Stoller found that when GID boys were referred to treatment, "the fathers usually failed to come in for evaluation interviews" and not one of the fathers was able to cooperate in the treatment.(Stoller, 1979, p.844) Wolfe (1990) reported high levels of substance abuse and depression on a structured clinic interview of 12 fathers of boys with GID.  


Therapists who are themselves homosexual also report father/son difficulties among their clients. Dr. Richard Isay, author of Being Homosexual: Gay Men and their Development, reports that "The majority of gay men, unlike heterosexual men who come for treatment, report that their fathers were distant during their childhood and that they lacked any attachment to them." According to Isay, some of his patients report that their fathers were too busy, while others complain that their fathers were victimized by their mother "who was always the boss in the family." Others reported abusive, unapproachable fathers.(Isay, p.32) Isay offers a different interpretation of father/son problem:

On the basis of my clinical work, I have come to believe that at ages three, four, five, and six some homosexual children assume opposite gender characteristics in order to attract and sustain the attention of the father. These are usually such attributes as sensitivity, gentleness, and a lack of interest in aggressive sports. Some homosexual children may also seem noticeably feminine in manner, dress, and behavior. These identifications in homosexual children appear to follow the manifestation of sexual orientation and the erotic attachment to the father and not to preceded them. (Isay, p.19)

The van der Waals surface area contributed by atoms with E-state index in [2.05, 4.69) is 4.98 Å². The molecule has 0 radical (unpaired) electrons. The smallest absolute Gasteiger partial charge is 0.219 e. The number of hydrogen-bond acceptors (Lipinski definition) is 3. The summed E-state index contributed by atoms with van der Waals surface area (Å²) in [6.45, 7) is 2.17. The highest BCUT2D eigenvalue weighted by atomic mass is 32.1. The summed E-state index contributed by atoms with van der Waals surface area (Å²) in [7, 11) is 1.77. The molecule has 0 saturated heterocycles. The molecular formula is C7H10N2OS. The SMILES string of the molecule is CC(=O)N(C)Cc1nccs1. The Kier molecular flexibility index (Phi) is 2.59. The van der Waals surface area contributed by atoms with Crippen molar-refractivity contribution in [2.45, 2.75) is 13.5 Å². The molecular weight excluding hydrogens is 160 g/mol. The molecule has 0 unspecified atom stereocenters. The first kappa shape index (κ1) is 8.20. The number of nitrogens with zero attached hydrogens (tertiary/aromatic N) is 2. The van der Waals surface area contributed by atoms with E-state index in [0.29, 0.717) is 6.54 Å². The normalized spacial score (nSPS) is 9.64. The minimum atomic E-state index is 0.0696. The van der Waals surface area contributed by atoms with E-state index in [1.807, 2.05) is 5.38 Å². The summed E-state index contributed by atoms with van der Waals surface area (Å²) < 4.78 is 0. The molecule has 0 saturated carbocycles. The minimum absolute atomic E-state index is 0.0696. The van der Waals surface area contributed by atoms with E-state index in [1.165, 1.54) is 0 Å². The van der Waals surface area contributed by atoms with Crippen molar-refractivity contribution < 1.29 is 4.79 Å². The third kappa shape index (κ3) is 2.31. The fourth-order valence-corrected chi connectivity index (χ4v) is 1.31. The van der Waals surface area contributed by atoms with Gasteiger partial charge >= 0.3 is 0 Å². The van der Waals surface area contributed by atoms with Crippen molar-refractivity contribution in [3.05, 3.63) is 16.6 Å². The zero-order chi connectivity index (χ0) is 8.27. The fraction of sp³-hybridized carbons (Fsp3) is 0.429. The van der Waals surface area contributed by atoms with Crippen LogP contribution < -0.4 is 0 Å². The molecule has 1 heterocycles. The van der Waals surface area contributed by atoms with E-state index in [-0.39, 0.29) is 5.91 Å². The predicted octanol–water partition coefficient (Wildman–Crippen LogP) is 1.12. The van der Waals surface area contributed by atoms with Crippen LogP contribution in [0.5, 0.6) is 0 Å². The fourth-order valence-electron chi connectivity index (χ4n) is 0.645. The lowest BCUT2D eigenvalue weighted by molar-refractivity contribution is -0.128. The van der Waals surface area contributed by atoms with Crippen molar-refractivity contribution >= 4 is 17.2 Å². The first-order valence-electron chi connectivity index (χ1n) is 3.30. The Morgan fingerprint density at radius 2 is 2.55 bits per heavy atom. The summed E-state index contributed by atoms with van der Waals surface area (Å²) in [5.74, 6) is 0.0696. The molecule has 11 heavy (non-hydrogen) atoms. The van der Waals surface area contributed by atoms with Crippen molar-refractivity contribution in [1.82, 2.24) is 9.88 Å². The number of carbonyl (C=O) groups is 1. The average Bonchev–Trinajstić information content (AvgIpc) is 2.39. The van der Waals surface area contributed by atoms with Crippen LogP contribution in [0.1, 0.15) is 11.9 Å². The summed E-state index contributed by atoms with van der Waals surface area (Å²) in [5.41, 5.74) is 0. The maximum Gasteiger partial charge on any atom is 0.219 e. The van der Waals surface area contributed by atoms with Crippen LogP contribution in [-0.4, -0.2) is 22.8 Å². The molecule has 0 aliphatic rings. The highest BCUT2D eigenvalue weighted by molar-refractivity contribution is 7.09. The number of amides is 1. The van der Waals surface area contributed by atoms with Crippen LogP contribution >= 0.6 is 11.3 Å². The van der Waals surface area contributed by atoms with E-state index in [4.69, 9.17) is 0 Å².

Isay characterizes love as "a longing for a lost attachment" which in homosexual men takes the form of "a longing for the father." According to Isay, the unsatisfactory relationship between homosexual men and their fathers effects the homosexual man's adult relationships:

A gay man whose father rejected him, whether out of anxiety or because of his son's atypically, may find that his relations with other men are disturbed. He may be inhibited by a fear of rejection and by rage at the partner, who, he believes, will inevitably injure him emotionally. (Isay, p.22)

While the unsatisfactory relationships between homosexual men and their fathers are documented by every study, Isay criticizes analysts who accept their clients' perceptions of their fathers as true. He blames the detachment or hostility during the son's early years on the son's preexistent homosexuality.(Isay, p.34).

Moberly's described the disruption in the father/son relationship as a "defensive detachment" on the part of the son. Dr. Charles Silverstein, a homosexual therapist and advocate of homosexual promiscuity and nonexploitive intergenerational sexuality, holds that it is the sons who reject their fathers:

Another misconception is that fathers invariably reject their gay sons. In fact, it is often the gay son who has rejected the father. (Silverstein, p.24)

Silverstein imagines a scenario in which the boy's interests and behavior conflict with the father's image of masculinity:

Ultimately, the father feels rejected, believing that his son has abandoned him and turned to others (other to the mother) for support and training; he begins to fear the son and to fell alienated from him, then guilty for resenting his own child. What is revealing here is that the feelings of both father and son are identical; each feels the other as hostile, distant and unloving. (Silverstein, p.25)

Silverstein recognizes the impact such alienation causes, "What boys do want, however, is love; and they want approval and respect from their parents." Using terms which are very similar to Moberly's analysis of the reparative drive, Silverstein describes the forces which drive some homosexual relationships:

the boy wants to replace the poor relations between him and his father with another, more fully developed relationship, it is an indication of hope, and the goal is to make the boy feel more complete as a person. (Silverstein, p.27)